Several days into a trip to Oman, my father and I pulled into a fly-bothered cafe on the coastal highway to Sur. We were in Tiwi, a seaside fishing village near one of the country’s most mouthwatering gorges, Wadi Shab. Lined with terraced plantations and pea-green pools, the ‘gorge between the cliffs’ is a beaut. The plan was to grab a few photos before continuing southeast.
That was when we met Said.
Said was a local Omani boy — maybe 16 years old, tall for his age, wearing a cap, sandals and toothpaste-white dishdasha robe. Matter-of-factly, he approached us at our rental car and offered to guide us into the gorge.
“First swim. Then walk. Then swim, then walk, then swim,” he said.
Swim? Dad and I looked at each other. Said didn’t seem like a tourist guide and he didn’t ask for a fee. Two possibilities played out in my mind — one involving a headline reading ‘Gullible father and son hacked into 2,317 pieces in Omani gorge. Wallets missing’. But there was something about Said’s manner, about the moment in which his offer came, that felt good in my gut.
When I was a kid, Dad might have taken this decision for us. But I wasn’t a kid any more. This was the first big trip we’d taken together as adults. We’d had our share of ups and downs so far; our moments of connection and our moments of fist-clenching irritation. We’d gotten lost in the souqs of Muscat and wondered at the clouds of butterflies on mountain roads. We’d slept inches from each other in grotty hotels; passed unhelpful remarks on each other’s driving habits. I’d gotten food poisoning and lost my lucky hat. He’d been eaten alive by mozzies. By the time we got to Tiwi, on the far eastern coast, the holiday could have gone either way.
Dammit, we said, let’s do this.
Said nodded and set off with a long stride, leading us away from the car park and into the gorge. He stayed about 20 yards ahead, texting and playing Bob Marley loudly through his phone speaker. The cliffs rose higher and tighter around us. The terraces ran out. Phone signals flickered and vanished. After 45 minutes or so, the path stopped and we stood metres above a stream.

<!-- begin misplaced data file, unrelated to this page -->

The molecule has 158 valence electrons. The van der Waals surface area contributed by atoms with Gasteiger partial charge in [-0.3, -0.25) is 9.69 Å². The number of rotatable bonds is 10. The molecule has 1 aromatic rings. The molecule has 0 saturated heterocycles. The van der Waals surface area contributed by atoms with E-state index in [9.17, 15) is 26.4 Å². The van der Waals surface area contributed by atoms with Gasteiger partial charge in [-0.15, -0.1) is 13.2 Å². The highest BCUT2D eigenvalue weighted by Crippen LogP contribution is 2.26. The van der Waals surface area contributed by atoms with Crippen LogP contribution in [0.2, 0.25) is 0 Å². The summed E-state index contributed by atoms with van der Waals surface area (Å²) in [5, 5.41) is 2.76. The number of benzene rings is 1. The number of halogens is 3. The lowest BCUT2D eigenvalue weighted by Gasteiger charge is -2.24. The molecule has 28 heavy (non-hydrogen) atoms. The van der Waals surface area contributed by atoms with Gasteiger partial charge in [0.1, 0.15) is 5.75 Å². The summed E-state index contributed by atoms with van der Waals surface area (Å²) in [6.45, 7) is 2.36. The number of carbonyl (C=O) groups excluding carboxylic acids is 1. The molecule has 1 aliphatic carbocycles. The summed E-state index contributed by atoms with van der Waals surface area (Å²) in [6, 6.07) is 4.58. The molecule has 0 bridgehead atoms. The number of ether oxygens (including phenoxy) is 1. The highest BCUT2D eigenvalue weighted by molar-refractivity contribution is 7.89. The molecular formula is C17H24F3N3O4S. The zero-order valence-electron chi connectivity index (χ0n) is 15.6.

Said produced a plastic bag, motioning at us to put our phones inside, and held it over his head as he waded into the water. I fully expected never to see him again. But we followed, in sandals and shorts, stepping over rocks and between reeds, picking our way through a canyon that grew thinner and taller with every step. We swam, and walked, and swam and walked, finally coming up against a rock face split by a tiny crack that felt like the width of a human head.
“Through here,” he said.
Said disappeared into the slit. Hearts in mouth, we swam after him. Our heads fitted the fissure like keys, and we doggie-paddled forward, banging shoulders and ears off the increasingly claustrophobic walls. Nightmare scenarios began playing out in my head: skeletons being discovered; mothers weeping. Stupid trip! Stupid me! Stupid Oman!
Then we emerged into a cool pool in a cave. A smashing sound turned out to be a waterfall. The endorphins flushed. We paddled, jumped off a ledge, whooped, high-fived and tried to shoot photos in the semi-darkness. Said stared at us in bewilderment, and we felt guilty for doubting him. Looking at each other on that ledge, in that moment, I think it’s safe to say we were back in the groove.
Read more of the Travellers’ Tales cover story in the November 2016 issue of National Geographic Traveller (UK)